Children are not very forgiving, at least not of the flaws of their parents. It was a good idea to begin with or so I thought. They harass me, incessantly, on long drives, on slow evenings, on snowy days and dark, close nights in the confines of our camping tent, to tell them stories. They don't want the store-bought kind, the ones some other writer has struggled to create. They want me to tell them tales off the top of my head. They give me a theme, "Mom, tell us a story about a sea-turtle and a jelly-fish." "Tell us one about a mountain lion and a squirrel." They're nothing if not imaginative. And so, I sigh, close my eyes, and begin.
A tale told by the seat of one's pants is not an ordinary kind of story. Strange things happen when you allow your imagination to run free. There is no editing, no careful choice of word. The force of the story moves itself, the unexpected abounds. I listen carefully with my inner ear. In that slight pause before I speak, I grasp the tale from the nothingness and weave it into being.
I find, I like these rambling, unpredictable tales, so I decided to write them down. Why not put them into books of my own? Other children might like to read them. Another struggling writer-mom might be grateful to be able to read a story.
I don't have a lot of writing time, like most artists, squeezing it in between dinner and home work, soccer practice and the weekend chore-list, between kisses goodnight and the pull of sleep. Writing these stories was a good idea, but it's hard to recall it all to words in a single sitting.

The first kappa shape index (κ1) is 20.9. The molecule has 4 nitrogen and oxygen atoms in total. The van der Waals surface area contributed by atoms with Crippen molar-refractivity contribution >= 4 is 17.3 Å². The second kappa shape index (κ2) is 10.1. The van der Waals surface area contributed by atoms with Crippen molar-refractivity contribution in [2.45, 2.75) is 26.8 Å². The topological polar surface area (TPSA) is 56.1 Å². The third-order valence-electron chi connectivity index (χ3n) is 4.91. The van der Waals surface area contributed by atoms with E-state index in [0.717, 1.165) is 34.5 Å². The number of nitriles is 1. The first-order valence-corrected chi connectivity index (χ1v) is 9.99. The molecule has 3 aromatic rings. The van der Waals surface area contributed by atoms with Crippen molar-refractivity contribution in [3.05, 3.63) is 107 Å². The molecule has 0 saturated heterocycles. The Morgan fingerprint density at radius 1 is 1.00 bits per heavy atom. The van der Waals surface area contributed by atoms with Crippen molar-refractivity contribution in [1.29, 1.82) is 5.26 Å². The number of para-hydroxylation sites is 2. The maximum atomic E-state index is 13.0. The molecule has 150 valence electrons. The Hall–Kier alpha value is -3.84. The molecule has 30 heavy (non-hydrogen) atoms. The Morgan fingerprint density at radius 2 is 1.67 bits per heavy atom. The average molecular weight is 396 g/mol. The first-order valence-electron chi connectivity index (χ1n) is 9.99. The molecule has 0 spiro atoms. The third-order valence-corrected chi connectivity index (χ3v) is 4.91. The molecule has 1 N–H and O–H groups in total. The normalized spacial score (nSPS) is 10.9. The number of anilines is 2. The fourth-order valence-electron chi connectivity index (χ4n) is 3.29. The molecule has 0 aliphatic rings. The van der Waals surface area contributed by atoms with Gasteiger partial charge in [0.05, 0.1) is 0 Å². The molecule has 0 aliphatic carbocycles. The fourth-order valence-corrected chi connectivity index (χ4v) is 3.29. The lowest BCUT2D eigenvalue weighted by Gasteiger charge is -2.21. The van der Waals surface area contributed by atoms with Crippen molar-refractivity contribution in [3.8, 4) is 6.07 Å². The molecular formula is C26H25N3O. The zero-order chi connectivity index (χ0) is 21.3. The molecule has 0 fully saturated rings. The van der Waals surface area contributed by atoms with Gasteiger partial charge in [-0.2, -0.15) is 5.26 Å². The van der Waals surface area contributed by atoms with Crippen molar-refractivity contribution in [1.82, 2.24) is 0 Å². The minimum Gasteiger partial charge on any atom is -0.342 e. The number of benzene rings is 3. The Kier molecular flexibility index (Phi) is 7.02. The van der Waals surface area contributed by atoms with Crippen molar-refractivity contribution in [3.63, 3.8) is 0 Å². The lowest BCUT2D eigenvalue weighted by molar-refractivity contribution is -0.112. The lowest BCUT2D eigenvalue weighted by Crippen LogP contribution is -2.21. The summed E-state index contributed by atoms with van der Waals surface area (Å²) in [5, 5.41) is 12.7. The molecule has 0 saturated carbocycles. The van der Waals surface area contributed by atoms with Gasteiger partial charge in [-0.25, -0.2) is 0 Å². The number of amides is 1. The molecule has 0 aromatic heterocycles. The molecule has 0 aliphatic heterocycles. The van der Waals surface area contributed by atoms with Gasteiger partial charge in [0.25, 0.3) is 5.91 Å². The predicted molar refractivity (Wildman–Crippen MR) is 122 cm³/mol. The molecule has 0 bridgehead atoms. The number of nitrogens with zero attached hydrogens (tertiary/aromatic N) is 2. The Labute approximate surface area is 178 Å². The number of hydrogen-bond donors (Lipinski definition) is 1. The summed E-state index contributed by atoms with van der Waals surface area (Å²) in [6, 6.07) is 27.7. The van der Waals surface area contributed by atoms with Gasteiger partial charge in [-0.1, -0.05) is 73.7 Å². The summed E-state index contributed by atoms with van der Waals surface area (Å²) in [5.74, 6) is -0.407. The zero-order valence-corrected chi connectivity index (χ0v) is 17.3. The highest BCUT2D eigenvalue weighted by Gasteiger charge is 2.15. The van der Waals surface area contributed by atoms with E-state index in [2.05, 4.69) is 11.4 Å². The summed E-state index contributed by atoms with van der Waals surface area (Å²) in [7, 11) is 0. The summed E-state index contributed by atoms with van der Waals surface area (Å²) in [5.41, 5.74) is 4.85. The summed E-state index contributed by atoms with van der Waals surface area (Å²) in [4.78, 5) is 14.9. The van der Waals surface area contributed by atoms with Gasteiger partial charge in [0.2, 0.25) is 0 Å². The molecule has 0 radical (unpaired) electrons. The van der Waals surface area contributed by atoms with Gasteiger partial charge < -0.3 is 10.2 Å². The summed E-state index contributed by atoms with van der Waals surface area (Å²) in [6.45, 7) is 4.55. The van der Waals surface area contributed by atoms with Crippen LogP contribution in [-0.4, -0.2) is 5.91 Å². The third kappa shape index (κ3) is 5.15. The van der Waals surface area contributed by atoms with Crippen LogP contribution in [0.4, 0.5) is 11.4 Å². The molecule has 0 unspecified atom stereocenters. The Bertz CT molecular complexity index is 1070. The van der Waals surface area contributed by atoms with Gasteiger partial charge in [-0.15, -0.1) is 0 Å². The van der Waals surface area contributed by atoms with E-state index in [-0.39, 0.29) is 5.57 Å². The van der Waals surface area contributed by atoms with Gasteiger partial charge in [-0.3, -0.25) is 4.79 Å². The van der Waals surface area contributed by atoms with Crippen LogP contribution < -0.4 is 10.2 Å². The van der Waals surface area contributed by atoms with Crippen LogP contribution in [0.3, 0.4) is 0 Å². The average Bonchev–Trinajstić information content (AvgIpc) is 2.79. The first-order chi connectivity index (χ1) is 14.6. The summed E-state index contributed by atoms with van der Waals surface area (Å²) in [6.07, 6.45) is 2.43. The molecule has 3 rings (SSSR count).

Advice to all writers: Do not read your children an unfinished story. They do not respond positively, at least my kids don't.
"Read the end." The 7 yr old said. I had kept him and his 9 yr old sister completely captivated right up to the point where the old man was bobbing in the black, black sea.
"I can't read it, I haven't written it yet." I was thinking of course they would understand.
"This is the worst story ever." He glares at me from his warm blankets. "It doesn't have the end!"
"Yeah," His nine-year old sister agrees, "It doesn't even have the mermaids, yet."
"It needs the rest." he says.
Of course it does! I just haven't written it yet.
Note to self: Children do not make good literary guinea pigs.
There are many risky moments on the rocky road to achieving a dream. Moments when you could throw up your hands, turn tail, and crawl back into the safety of your quiet cave. Should I be flattered or horrified? They loved the story, loved it enough to be very upset that it hadn't been finished. I feel obligated to finish it now. Before, it was just the hint of idea, the pale, frail glimmering of opportunity. Something I could set aside, work on at leisure. Last night, fate made an edict. To save face with my kids, I must finish the story. Weary from work, disconsolate with my minuscule time to write, I worked on that story long past the time when my babies lay dreaming, till my eyes were grainy and my vision blurred.
Shhhhh, don't tell them, but "Tell Me a Story of the Old Man and the Sea", is nearly done.
I'll let you know if they like it.